Updated: April 25, 2014 at 11:40 am
What do you get when you mix an Armenian composer and pianist with a folk singer-songwriter? The Epiphany Project.
At the world music project's core is Bet Williams and John Hodian, though their 10-year old son, Jack, recently joined the band as drummer.
The two met in 1991 in Philadelphia, after performing separately at a music salon.
"I heard John play the piano, and I thought 'Wow,' and fell in love with his music," Williams says from a tour stop near Baltimore. "I called him up and said I wanted to meet you."
Hodian liked her stuff, but didn't fall in love with it.
"I was coming from something more esoteric," he says. "But she also had a cassette tape that had experimental stuff and backward vocals and weird words and dreamy stuff. That fascinated me and we started working together."
A love and musical partnership blossomed, and they formed the Epiphany Project. Since 2003, they've traveled through Europe and the Middle East, exploring the vastly different musical styles of the world: Armenian spirituals, Qawwali devotional songs, Appalachian folk and Tuvan throat singing. It all shows up in their work.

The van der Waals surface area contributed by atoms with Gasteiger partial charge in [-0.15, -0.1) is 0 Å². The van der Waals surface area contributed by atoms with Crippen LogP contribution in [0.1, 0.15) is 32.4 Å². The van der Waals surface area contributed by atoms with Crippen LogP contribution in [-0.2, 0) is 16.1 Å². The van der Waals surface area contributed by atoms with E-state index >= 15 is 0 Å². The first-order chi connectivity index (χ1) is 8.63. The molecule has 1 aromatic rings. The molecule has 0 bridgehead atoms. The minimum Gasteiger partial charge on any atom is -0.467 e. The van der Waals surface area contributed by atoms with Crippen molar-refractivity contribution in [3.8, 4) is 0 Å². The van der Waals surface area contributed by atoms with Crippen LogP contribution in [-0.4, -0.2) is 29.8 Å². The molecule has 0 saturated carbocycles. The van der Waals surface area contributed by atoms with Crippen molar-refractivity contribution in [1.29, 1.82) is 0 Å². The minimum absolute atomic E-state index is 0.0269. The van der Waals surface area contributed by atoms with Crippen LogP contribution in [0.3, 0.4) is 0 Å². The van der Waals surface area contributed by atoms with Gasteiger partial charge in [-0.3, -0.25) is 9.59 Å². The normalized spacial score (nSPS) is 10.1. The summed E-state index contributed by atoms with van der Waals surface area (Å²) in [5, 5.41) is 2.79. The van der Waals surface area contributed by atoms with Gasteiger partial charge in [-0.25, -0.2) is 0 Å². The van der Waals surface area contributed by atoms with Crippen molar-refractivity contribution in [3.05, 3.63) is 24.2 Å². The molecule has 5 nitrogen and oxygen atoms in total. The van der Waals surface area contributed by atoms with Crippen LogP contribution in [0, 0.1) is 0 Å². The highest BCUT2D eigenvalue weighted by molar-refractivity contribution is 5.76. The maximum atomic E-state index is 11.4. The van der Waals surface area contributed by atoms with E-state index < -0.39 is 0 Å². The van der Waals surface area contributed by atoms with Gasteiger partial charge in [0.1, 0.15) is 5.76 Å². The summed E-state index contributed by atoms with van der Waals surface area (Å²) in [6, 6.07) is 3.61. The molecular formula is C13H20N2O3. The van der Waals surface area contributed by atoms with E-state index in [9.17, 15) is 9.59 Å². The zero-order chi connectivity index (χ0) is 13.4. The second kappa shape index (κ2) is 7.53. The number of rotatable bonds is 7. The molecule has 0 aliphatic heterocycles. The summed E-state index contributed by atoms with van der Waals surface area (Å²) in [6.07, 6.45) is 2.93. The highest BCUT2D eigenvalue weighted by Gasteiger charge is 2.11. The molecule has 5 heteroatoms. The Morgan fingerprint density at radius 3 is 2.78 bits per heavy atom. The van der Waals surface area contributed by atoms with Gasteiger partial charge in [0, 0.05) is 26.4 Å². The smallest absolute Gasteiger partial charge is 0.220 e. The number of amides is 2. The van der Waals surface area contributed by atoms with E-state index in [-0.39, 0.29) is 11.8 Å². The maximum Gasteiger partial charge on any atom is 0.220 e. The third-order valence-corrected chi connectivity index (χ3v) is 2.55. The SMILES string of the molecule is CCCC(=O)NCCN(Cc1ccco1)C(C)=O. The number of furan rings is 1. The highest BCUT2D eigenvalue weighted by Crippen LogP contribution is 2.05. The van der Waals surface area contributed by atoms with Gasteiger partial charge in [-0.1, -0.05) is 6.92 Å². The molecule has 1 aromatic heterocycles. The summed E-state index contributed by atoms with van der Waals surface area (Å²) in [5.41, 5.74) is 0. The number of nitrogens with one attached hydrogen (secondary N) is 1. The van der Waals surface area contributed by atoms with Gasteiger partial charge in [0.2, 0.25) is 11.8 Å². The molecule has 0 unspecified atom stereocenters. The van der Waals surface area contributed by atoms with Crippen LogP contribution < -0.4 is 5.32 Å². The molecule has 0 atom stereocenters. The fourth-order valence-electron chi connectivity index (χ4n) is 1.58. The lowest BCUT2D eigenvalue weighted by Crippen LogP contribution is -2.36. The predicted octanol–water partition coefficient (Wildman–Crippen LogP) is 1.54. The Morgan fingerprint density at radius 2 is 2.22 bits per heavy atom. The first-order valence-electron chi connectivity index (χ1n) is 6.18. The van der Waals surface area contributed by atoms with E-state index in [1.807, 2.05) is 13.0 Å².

"Bet's always been good with language and picks it up quickly," Hodian says. "When you're working musically with new language, each one has its own feeling. A French song is going to have its own musicality over something German or American."
The family has lived in Berlin for the past five years and is touring the U.S. for five weeks. It is also a chance to show their son his country for the first time, Williams says.
And Jack's not taking any of it for granted.
"It's fun, especially to play in front of my friends," he says. "I always wanted to play with them (my parents)."
Jennifer Mulson, The Gazette, 636-0270, email@example.com
7 p.m. Friday, Tri-Lakes Center for the Arts, 304 Colorado Highway 105, Palmer Lake, $15-$25, 481-0475, trilakesarts.org.
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